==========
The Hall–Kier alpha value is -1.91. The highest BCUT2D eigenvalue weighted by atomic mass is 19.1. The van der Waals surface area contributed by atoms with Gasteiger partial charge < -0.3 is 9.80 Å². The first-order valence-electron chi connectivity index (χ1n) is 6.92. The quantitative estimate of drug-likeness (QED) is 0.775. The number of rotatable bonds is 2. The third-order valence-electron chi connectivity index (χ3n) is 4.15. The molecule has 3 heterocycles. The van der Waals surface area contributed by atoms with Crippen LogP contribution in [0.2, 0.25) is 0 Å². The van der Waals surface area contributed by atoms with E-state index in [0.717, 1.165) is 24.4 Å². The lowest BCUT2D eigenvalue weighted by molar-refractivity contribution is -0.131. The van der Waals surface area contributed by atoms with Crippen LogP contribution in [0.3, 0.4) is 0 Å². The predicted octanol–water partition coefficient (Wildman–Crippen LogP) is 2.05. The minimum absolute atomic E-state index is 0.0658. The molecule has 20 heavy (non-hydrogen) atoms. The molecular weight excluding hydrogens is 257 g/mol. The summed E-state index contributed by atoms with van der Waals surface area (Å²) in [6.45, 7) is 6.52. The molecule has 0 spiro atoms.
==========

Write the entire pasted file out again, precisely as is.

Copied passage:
The Hall–Kier alpha value is -1.91. The highest BCUT2D eigenvalue weighted by atomic mass is 19.1. The van der Waals surface area contributed by atoms with Gasteiger partial charge < -0.3 is 9.80 Å². The first-order valence-electron chi connectivity index (χ1n) is 6.92. The quantitative estimate of drug-likeness (QED) is 0.775. The number of rotatable bonds is 2. The third-order valence-electron chi connectivity index (χ3n) is 4.15. The molecule has 3 heterocycles. The van der Waals surface area contributed by atoms with Crippen LogP contribution in [0.2, 0.25) is 0 Å². The van der Waals surface area contributed by atoms with E-state index in [0.717, 1.165) is 24.4 Å². The lowest BCUT2D eigenvalue weighted by molar-refractivity contribution is -0.131. The van der Waals surface area contributed by atoms with Crippen LogP contribution in [0.3, 0.4) is 0 Å². The predicted octanol–water partition coefficient (Wildman–Crippen LogP) is 2.05. The minimum absolute atomic E-state index is 0.0658. The molecule has 20 heavy (non-hydrogen) atoms. The molecular weight excluding hydrogens is 257 g/mol. The summed E-state index contributed by atoms with van der Waals surface area (Å²) in [6.45, 7) is 6.52. The molecule has 0 spiro atoms.